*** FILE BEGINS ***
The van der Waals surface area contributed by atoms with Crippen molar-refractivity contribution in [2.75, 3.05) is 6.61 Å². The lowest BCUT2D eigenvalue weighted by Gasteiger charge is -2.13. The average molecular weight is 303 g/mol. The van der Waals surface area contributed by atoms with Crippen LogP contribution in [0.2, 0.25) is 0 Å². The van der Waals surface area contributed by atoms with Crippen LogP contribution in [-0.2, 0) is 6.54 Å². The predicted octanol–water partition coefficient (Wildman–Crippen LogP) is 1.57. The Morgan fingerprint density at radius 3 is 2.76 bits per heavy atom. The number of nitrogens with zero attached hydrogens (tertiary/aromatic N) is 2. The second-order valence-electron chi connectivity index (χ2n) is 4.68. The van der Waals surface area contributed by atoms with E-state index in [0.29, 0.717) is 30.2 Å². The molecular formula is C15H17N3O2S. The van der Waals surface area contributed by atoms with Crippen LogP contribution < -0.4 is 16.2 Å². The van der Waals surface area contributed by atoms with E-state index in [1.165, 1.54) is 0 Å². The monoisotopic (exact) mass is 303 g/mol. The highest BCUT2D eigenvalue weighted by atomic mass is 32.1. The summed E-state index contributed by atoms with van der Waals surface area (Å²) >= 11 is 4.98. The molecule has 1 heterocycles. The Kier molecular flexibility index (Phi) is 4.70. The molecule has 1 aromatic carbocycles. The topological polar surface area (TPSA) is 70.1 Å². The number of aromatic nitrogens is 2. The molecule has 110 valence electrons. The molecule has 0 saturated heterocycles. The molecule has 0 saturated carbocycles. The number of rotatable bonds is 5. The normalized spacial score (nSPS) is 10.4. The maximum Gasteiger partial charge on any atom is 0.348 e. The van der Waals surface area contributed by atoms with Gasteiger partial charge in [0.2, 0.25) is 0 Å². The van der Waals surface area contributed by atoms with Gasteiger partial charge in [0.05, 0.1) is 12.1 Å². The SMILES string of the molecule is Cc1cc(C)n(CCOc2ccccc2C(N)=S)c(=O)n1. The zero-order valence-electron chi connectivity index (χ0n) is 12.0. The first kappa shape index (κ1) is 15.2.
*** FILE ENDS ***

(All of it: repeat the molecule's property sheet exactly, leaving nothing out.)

The van der Waals surface area contributed by atoms with Crippen molar-refractivity contribution in [2.75, 3.05) is 6.61 Å². The lowest BCUT2D eigenvalue weighted by Gasteiger charge is -2.13. The average molecular weight is 303 g/mol. The van der Waals surface area contributed by atoms with Crippen LogP contribution in [0.2, 0.25) is 0 Å². The van der Waals surface area contributed by atoms with Crippen LogP contribution in [-0.2, 0) is 6.54 Å². The predicted octanol–water partition coefficient (Wildman–Crippen LogP) is 1.57. The Morgan fingerprint density at radius 3 is 2.76 bits per heavy atom. The number of nitrogens with zero attached hydrogens (tertiary/aromatic N) is 2. The second-order valence-electron chi connectivity index (χ2n) is 4.68. The van der Waals surface area contributed by atoms with E-state index in [0.29, 0.717) is 30.2 Å². The molecular formula is C15H17N3O2S. The van der Waals surface area contributed by atoms with Crippen LogP contribution < -0.4 is 16.2 Å². The van der Waals surface area contributed by atoms with E-state index in [1.165, 1.54) is 0 Å². The monoisotopic (exact) mass is 303 g/mol. The highest BCUT2D eigenvalue weighted by atomic mass is 32.1. The summed E-state index contributed by atoms with van der Waals surface area (Å²) >= 11 is 4.98. The molecule has 1 heterocycles. The Kier molecular flexibility index (Phi) is 4.70. The molecule has 1 aromatic carbocycles. The topological polar surface area (TPSA) is 70.1 Å². The number of aromatic nitrogens is 2. The molecule has 110 valence electrons. The molecule has 0 saturated heterocycles. The molecule has 0 saturated carbocycles. The number of rotatable bonds is 5. The normalized spacial score (nSPS) is 10.4. The maximum Gasteiger partial charge on any atom is 0.348 e. The van der Waals surface area contributed by atoms with Gasteiger partial charge in [0.2, 0.25) is 0 Å². The van der Waals surface area contributed by atoms with Gasteiger partial charge in [0.05, 0.1) is 12.1 Å². The SMILES string of the molecule is Cc1cc(C)n(CCOc2ccccc2C(N)=S)c(=O)n1. The zero-order valence-electron chi connectivity index (χ0n) is 12.0. The first kappa shape index (κ1) is 15.2.